Astronomers have confirmed that an object that recently passed by our planet is from outside our Solar System — the first interstellar asteroid that’s ever been observed. And it doesn’t look like any object we’ve ever seen in our cosmic neighborhood before.

Follow-up observations, detailed today in Nature, have found that the asteroid is dark and reddish, similar to the objects in the outer Solar System. It doesn’t have any gas or dust surrounding it, like comets do, and it’s stretched long and skinny, looking a bit like an oddly shaped pen. It’s thought to be about a quarter-mile long, and about 10 times longer than it is wide. That makes it unlike any asteroids seen in our Solar System, none of which are so elongated.

Here’s a video of the asteroid’s path through the solar system:

Um, folks…that looks like a rocket. How do we know this “asteroid” isn’t actually an ancient alien ship that’s become encrusted with rock over millions of years? Or an ancient weapon gone awry? We’ve all seen the first Star Trek movie, right? (I am only a little bit kidding about this.)

Update: Scientists — or at least one scientist who has a billionaire’s ear — think that’s there’s something a little odd about Oumuamua, so they’re going to check it for radio signals. Spoiler: they’re not going to find any, but wouldn’t it be fun if they did!?

Update: They listened and did not find any radio signals coming from Oumuamua.

Jimmy Iovine and most bomb record in the solar system

posted by Jason Kottke   Nov 15, 2017

While preparing for a conference talk/conversation I’m doing in Amsterdam this weekend, I was reading about the Golden Record that NASA sent along as a potential greeting from Earth to alien civilizations who might run across the Voyager probes in interstellar space millions of years from now. For the 40th anniversary of the Voyager launches, science writer Timothy Ferris (author of the Pulitzer-nominated Coming of Age in the Milky Way) wrote about the production of the Record for the New Yorker.

In the winter of 1976, Carl was visiting with me and my fiancee at the time, Ann Druyan, and asked whether we’d help him create a plaque or something of the sort for Voyager. We immediately agreed. Soon, he and one of his colleagues at Cornell, Frank Drake, had decided on a record. By the time nasa approved the idea, we had less than six months to put it together, so we had to move fast. Ann began gathering material for a sonic description of Earth’s history. Linda Salzman Sagan, Carl’s wife at the time, went to work recording samples of human voices speaking in many different languages. The space artist Jon Lomberg rounded up photographs, a method having been found to encode them into the record’s grooves. I produced the record, which meant overseeing the technical side of things. We all worked on selecting the music.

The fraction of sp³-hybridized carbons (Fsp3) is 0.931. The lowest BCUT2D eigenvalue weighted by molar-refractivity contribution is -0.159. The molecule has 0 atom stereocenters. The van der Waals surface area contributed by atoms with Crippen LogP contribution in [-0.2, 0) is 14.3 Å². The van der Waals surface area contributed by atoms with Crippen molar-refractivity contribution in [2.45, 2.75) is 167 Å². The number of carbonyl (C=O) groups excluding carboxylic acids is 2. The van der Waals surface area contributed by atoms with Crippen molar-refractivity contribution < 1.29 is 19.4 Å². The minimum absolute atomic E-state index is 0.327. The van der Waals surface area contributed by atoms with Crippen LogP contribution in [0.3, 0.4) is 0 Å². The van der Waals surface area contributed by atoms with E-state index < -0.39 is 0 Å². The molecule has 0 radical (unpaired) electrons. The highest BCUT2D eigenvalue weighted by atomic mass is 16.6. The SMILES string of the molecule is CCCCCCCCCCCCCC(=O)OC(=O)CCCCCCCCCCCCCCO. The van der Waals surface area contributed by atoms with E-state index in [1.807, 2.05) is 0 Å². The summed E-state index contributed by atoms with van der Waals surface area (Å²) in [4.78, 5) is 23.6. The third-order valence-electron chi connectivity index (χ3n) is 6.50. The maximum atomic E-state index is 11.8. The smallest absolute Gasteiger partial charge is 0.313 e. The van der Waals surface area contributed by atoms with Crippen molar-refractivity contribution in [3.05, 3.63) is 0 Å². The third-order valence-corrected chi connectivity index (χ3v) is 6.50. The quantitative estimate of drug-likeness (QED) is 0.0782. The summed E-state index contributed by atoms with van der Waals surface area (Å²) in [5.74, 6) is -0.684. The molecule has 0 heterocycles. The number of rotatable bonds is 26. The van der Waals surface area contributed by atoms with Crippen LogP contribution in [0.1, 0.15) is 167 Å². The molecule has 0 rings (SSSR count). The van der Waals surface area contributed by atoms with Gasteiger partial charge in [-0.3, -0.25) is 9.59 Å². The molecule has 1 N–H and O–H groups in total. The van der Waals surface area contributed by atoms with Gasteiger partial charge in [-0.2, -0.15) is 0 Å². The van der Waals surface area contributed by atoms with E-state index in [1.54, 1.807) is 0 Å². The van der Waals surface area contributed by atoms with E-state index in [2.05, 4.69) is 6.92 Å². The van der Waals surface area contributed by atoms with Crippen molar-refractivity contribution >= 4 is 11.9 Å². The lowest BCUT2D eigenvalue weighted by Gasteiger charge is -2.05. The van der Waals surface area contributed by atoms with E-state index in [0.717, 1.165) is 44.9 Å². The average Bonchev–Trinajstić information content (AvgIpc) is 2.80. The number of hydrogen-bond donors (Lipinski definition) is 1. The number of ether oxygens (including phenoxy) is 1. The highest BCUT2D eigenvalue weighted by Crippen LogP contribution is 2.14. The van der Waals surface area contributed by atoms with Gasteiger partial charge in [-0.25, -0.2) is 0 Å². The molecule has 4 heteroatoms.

Carl Sagan was project director, Ann Druyan the creative director, and Ferris produced the Record. And the sound engineer for the Golden Record? I was surprised to learn: none other than Jimmy Iovine, who was recommended to Ferris by John Lennon.

I sought to recruit John Lennon, of the Beatles, for the project, but tax considerations obliged him to leave the country. Lennon did help us, though, in two ways. First, he recommended that we use his engineer, Jimmy Iovine, who brought energy and expertise to the studio. (Jimmy later became famous as a rock and hip-hop producer and record-company executive.)

Lennon, Springsteen, Tom Petty, Patti Smith, Stevie Nicks, Interscope, Dre, Snoop, Death Row Records, Eminem, Lady Gaga, Beats By Dre, Apple, *and* The Golden Record? Iovine is like the record industry’s Forrest Gump or something. How was this not in The Defiant Ones?

How to make an Extremely Large Telescope

posted by Jason Kottke   Nov 09, 2017

The Giant Magellan Telescope, currently under construction at the University of Arizona’s Mirror Lab, will be one of the first of a new class of telescopes called Extremely Large Telescopes. The process involved in fashioning the telescope’s seven massive mirrors is fascinating. This is one of those articles littered with mind-boggling statements at every turn. Such as: